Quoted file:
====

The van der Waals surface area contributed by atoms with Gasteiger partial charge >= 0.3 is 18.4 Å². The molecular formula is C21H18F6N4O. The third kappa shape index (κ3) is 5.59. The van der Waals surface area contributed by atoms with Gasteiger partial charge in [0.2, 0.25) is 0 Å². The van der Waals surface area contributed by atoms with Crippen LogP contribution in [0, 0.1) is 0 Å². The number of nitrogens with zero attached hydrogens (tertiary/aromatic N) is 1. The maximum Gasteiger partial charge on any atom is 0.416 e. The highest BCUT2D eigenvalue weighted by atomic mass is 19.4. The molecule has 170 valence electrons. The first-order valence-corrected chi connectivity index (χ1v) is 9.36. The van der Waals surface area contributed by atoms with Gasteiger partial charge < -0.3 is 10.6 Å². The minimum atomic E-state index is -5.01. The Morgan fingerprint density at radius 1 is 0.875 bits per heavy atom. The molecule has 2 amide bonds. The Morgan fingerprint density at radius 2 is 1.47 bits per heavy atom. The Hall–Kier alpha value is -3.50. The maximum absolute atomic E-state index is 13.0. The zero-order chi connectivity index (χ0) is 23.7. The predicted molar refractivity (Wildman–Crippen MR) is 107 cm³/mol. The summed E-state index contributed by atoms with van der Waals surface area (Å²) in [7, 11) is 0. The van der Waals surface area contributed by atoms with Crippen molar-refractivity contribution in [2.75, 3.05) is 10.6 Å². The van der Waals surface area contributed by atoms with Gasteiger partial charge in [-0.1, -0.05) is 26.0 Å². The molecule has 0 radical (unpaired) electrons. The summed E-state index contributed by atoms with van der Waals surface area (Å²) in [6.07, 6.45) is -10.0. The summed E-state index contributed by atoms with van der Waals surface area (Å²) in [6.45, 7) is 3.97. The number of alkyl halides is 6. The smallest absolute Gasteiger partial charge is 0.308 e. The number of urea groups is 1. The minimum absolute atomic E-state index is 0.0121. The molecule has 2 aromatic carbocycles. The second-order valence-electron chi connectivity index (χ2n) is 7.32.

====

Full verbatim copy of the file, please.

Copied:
The van der Waals surface area contributed by atoms with Gasteiger partial charge >= 0.3 is 18.4 Å². The molecular formula is C21H18F6N4O. The third kappa shape index (κ3) is 5.59. The van der Waals surface area contributed by atoms with Gasteiger partial charge in [0.2, 0.25) is 0 Å². The van der Waals surface area contributed by atoms with Crippen LogP contribution in [0, 0.1) is 0 Å². The number of nitrogens with zero attached hydrogens (tertiary/aromatic N) is 1. The maximum Gasteiger partial charge on any atom is 0.416 e. The highest BCUT2D eigenvalue weighted by atomic mass is 19.4. The molecule has 170 valence electrons. The first-order valence-corrected chi connectivity index (χ1v) is 9.36. The van der Waals surface area contributed by atoms with Gasteiger partial charge < -0.3 is 10.6 Å². The minimum atomic E-state index is -5.01. The Morgan fingerprint density at radius 1 is 0.875 bits per heavy atom. The molecule has 2 amide bonds. The Morgan fingerprint density at radius 2 is 1.47 bits per heavy atom. The Hall–Kier alpha value is -3.50. The maximum absolute atomic E-state index is 13.0. The zero-order chi connectivity index (χ0) is 23.7. The predicted molar refractivity (Wildman–Crippen MR) is 107 cm³/mol. The summed E-state index contributed by atoms with van der Waals surface area (Å²) in [7, 11) is 0. The van der Waals surface area contributed by atoms with Crippen molar-refractivity contribution in [2.75, 3.05) is 10.6 Å². The van der Waals surface area contributed by atoms with Gasteiger partial charge in [-0.1, -0.05) is 26.0 Å². The molecule has 0 radical (unpaired) electrons. The summed E-state index contributed by atoms with van der Waals surface area (Å²) in [6.07, 6.45) is -10.0. The summed E-state index contributed by atoms with van der Waals surface area (Å²) in [6.45, 7) is 3.97. The number of alkyl halides is 6. The smallest absolute Gasteiger partial charge is 0.308 e. The number of urea groups is 1. The minimum absolute atomic E-state index is 0.0121. The molecule has 2 aromatic carbocycles. The second-order valence-electron chi connectivity index (χ2n) is 7.32.